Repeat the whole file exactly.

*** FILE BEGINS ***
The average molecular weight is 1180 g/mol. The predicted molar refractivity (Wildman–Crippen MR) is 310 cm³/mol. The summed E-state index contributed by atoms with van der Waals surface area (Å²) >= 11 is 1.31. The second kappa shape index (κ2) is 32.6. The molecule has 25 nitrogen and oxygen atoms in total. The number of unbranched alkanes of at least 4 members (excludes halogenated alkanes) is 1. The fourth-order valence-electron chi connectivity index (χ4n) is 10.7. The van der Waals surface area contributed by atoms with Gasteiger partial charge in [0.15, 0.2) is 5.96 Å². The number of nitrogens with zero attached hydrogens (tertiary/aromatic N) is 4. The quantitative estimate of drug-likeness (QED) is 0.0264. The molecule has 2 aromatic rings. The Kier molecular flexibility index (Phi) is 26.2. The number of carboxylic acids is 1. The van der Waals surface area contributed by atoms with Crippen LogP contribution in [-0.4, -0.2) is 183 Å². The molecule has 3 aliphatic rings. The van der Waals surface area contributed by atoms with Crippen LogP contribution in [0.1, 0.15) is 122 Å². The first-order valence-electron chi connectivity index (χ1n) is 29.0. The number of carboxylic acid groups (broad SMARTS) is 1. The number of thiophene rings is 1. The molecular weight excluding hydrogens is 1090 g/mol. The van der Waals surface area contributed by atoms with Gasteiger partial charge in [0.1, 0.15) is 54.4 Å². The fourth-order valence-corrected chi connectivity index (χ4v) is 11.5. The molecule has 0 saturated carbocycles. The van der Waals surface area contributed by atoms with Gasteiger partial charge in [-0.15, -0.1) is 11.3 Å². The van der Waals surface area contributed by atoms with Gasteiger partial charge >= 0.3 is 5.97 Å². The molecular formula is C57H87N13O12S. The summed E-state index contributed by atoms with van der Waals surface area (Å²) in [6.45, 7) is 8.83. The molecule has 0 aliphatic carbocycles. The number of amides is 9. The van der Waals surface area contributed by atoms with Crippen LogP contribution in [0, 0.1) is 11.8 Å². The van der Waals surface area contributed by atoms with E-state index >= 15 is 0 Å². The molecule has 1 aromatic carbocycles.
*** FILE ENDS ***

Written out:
The average molecular weight is 1180 g/mol. The predicted molar refractivity (Wildman–Crippen MR) is 310 cm³/mol. The summed E-state index contributed by atoms with van der Waals surface area (Å²) >= 11 is 1.31. The second kappa shape index (κ2) is 32.6. The molecule has 25 nitrogen and oxygen atoms in total. The number of unbranched alkanes of at least 4 members (excludes halogenated alkanes) is 1. The fourth-order valence-electron chi connectivity index (χ4n) is 10.7. The van der Waals surface area contributed by atoms with Gasteiger partial charge in [0.15, 0.2) is 5.96 Å². The number of nitrogens with zero attached hydrogens (tertiary/aromatic N) is 4. The quantitative estimate of drug-likeness (QED) is 0.0264. The molecule has 2 aromatic rings. The Kier molecular flexibility index (Phi) is 26.2. The number of carboxylic acids is 1. The van der Waals surface area contributed by atoms with Crippen LogP contribution in [-0.4, -0.2) is 183 Å². The molecule has 3 aliphatic rings. The van der Waals surface area contributed by atoms with Crippen LogP contribution in [0.1, 0.15) is 122 Å². The first-order valence-electron chi connectivity index (χ1n) is 29.0. The number of carboxylic acid groups (broad SMARTS) is 1. The number of thiophene rings is 1. The molecular weight excluding hydrogens is 1090 g/mol. The van der Waals surface area contributed by atoms with Gasteiger partial charge in [0.1, 0.15) is 54.4 Å². The fourth-order valence-corrected chi connectivity index (χ4v) is 11.5. The molecule has 0 saturated carbocycles. The van der Waals surface area contributed by atoms with Gasteiger partial charge in [-0.15, -0.1) is 11.3 Å². The van der Waals surface area contributed by atoms with Gasteiger partial charge >= 0.3 is 5.97 Å². The molecular formula is C57H87N13O12S. The summed E-state index contributed by atoms with van der Waals surface area (Å²) in [6.45, 7) is 8.83. The molecule has 0 aliphatic carbocycles. The number of amides is 9. The van der Waals surface area contributed by atoms with Crippen LogP contribution in [0, 0.1) is 11.8 Å². The van der Waals surface area contributed by atoms with E-state index >= 15 is 0 Å². The molecule has 1 aromatic carbocycles.